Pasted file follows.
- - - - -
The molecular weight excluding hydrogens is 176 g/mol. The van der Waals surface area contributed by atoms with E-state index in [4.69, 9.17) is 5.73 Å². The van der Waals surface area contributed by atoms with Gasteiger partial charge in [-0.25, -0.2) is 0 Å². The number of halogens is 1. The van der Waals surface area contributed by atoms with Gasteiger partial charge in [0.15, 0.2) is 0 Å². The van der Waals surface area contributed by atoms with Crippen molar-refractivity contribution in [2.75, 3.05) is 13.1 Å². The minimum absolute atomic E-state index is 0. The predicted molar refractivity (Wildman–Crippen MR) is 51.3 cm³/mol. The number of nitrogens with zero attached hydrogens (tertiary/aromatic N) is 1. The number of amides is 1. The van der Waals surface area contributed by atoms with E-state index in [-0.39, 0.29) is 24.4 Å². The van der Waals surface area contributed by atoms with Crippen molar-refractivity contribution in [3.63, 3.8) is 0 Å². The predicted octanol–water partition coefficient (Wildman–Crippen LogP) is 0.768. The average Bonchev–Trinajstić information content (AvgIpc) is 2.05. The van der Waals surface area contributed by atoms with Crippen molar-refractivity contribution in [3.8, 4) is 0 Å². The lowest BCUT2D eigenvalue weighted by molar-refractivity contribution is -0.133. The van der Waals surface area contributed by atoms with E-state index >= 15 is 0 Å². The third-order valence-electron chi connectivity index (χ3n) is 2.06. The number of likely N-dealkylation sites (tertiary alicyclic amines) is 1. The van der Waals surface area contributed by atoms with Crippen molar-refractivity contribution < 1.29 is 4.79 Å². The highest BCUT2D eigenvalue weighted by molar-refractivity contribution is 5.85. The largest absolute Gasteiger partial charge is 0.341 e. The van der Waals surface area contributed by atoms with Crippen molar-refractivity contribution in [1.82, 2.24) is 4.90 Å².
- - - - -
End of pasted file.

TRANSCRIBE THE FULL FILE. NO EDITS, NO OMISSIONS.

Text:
The molecular weight excluding hydrogens is 176 g/mol. The van der Waals surface area contributed by atoms with E-state index in [4.69, 9.17) is 5.73 Å². The van der Waals surface area contributed by atoms with Gasteiger partial charge in [-0.25, -0.2) is 0 Å². The number of halogens is 1. The van der Waals surface area contributed by atoms with Gasteiger partial charge in [0.15, 0.2) is 0 Å². The van der Waals surface area contributed by atoms with Crippen molar-refractivity contribution in [2.75, 3.05) is 13.1 Å². The minimum absolute atomic E-state index is 0. The predicted molar refractivity (Wildman–Crippen MR) is 51.3 cm³/mol. The number of nitrogens with zero attached hydrogens (tertiary/aromatic N) is 1. The number of amides is 1. The van der Waals surface area contributed by atoms with E-state index in [-0.39, 0.29) is 24.4 Å². The van der Waals surface area contributed by atoms with Crippen molar-refractivity contribution in [3.63, 3.8) is 0 Å². The predicted octanol–water partition coefficient (Wildman–Crippen LogP) is 0.768. The average Bonchev–Trinajstić information content (AvgIpc) is 2.05. The van der Waals surface area contributed by atoms with Crippen molar-refractivity contribution in [3.8, 4) is 0 Å². The lowest BCUT2D eigenvalue weighted by molar-refractivity contribution is -0.133. The van der Waals surface area contributed by atoms with E-state index >= 15 is 0 Å². The third-order valence-electron chi connectivity index (χ3n) is 2.06. The number of likely N-dealkylation sites (tertiary alicyclic amines) is 1. The van der Waals surface area contributed by atoms with Crippen molar-refractivity contribution < 1.29 is 4.79 Å². The highest BCUT2D eigenvalue weighted by molar-refractivity contribution is 5.85. The largest absolute Gasteiger partial charge is 0.341 e. The van der Waals surface area contributed by atoms with Crippen molar-refractivity contribution in [1.82, 2.24) is 4.90 Å².